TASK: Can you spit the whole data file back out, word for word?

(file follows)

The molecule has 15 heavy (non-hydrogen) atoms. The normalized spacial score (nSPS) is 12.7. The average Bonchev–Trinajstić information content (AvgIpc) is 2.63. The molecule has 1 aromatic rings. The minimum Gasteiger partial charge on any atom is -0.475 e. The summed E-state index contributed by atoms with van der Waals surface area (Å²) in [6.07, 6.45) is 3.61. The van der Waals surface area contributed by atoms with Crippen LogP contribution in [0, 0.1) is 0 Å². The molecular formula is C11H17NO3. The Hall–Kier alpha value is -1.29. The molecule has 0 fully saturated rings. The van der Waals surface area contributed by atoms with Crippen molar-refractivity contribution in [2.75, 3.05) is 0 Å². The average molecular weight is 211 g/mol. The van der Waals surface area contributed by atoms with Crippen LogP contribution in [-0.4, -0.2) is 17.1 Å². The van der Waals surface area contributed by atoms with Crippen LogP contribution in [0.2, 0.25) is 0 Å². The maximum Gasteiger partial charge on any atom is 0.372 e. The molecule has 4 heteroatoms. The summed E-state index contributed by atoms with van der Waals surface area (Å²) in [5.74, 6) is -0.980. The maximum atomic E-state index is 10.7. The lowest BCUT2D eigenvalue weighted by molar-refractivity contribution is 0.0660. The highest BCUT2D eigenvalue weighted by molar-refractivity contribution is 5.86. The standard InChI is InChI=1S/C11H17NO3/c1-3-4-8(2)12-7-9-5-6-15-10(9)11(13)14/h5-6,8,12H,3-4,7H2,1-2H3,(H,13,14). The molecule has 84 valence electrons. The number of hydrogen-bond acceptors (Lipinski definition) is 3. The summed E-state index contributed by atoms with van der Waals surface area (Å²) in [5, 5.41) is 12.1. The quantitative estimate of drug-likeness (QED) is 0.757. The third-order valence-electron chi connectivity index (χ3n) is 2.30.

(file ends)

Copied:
The molecule has 15 heavy (non-hydrogen) atoms. The normalized spacial score (nSPS) is 12.7. The average Bonchev–Trinajstić information content (AvgIpc) is 2.63. The molecule has 1 aromatic rings. The minimum Gasteiger partial charge on any atom is -0.475 e. The summed E-state index contributed by atoms with van der Waals surface area (Å²) in [6.07, 6.45) is 3.61. The van der Waals surface area contributed by atoms with Crippen LogP contribution in [0, 0.1) is 0 Å². The molecular formula is C11H17NO3. The Hall–Kier alpha value is -1.29. The molecule has 0 fully saturated rings. The van der Waals surface area contributed by atoms with Crippen molar-refractivity contribution in [2.75, 3.05) is 0 Å². The average molecular weight is 211 g/mol. The van der Waals surface area contributed by atoms with Crippen LogP contribution in [-0.4, -0.2) is 17.1 Å². The van der Waals surface area contributed by atoms with Crippen LogP contribution in [0.2, 0.25) is 0 Å². The maximum Gasteiger partial charge on any atom is 0.372 e. The molecule has 4 heteroatoms. The summed E-state index contributed by atoms with van der Waals surface area (Å²) in [5.74, 6) is -0.980. The maximum atomic E-state index is 10.7. The lowest BCUT2D eigenvalue weighted by molar-refractivity contribution is 0.0660. The highest BCUT2D eigenvalue weighted by molar-refractivity contribution is 5.86. The standard InChI is InChI=1S/C11H17NO3/c1-3-4-8(2)12-7-9-5-6-15-10(9)11(13)14/h5-6,8,12H,3-4,7H2,1-2H3,(H,13,14). The molecule has 84 valence electrons. The number of hydrogen-bond acceptors (Lipinski definition) is 3. The summed E-state index contributed by atoms with van der Waals surface area (Å²) in [5, 5.41) is 12.1. The quantitative estimate of drug-likeness (QED) is 0.757. The third-order valence-electron chi connectivity index (χ3n) is 2.30.